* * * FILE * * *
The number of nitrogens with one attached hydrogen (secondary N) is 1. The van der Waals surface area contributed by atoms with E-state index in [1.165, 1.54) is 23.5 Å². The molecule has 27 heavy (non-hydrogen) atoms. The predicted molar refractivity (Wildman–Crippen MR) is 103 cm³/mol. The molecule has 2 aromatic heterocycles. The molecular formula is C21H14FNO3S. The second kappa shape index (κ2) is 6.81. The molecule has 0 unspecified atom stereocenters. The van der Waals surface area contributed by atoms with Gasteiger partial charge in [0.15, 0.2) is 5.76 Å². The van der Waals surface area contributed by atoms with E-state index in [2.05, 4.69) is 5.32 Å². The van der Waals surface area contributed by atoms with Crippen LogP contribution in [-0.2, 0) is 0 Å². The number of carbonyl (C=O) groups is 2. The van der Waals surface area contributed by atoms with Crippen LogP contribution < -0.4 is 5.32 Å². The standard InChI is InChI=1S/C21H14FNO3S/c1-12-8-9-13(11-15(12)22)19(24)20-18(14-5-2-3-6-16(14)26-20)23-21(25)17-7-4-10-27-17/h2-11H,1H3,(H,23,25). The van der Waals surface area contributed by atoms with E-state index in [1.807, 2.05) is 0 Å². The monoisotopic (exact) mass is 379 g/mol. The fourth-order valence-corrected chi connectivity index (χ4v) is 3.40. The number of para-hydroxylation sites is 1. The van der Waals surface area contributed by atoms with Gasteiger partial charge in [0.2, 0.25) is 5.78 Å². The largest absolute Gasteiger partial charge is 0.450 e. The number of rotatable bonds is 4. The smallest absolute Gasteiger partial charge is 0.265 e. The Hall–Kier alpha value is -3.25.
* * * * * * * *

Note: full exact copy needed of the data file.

The number of nitrogens with one attached hydrogen (secondary N) is 1. The van der Waals surface area contributed by atoms with E-state index in [1.165, 1.54) is 23.5 Å². The molecule has 27 heavy (non-hydrogen) atoms. The predicted molar refractivity (Wildman–Crippen MR) is 103 cm³/mol. The molecule has 2 aromatic heterocycles. The molecular formula is C21H14FNO3S. The second kappa shape index (κ2) is 6.81. The molecule has 0 unspecified atom stereocenters. The van der Waals surface area contributed by atoms with Gasteiger partial charge in [0.15, 0.2) is 5.76 Å². The van der Waals surface area contributed by atoms with E-state index in [2.05, 4.69) is 5.32 Å². The van der Waals surface area contributed by atoms with Crippen LogP contribution in [-0.2, 0) is 0 Å². The number of carbonyl (C=O) groups is 2. The van der Waals surface area contributed by atoms with Crippen LogP contribution < -0.4 is 5.32 Å². The standard InChI is InChI=1S/C21H14FNO3S/c1-12-8-9-13(11-15(12)22)19(24)20-18(14-5-2-3-6-16(14)26-20)23-21(25)17-7-4-10-27-17/h2-11H,1H3,(H,23,25). The van der Waals surface area contributed by atoms with E-state index in [1.807, 2.05) is 0 Å². The monoisotopic (exact) mass is 379 g/mol. The fourth-order valence-corrected chi connectivity index (χ4v) is 3.40. The number of para-hydroxylation sites is 1. The van der Waals surface area contributed by atoms with Gasteiger partial charge in [0.2, 0.25) is 5.78 Å². The largest absolute Gasteiger partial charge is 0.450 e. The number of rotatable bonds is 4. The smallest absolute Gasteiger partial charge is 0.265 e. The Hall–Kier alpha value is -3.25.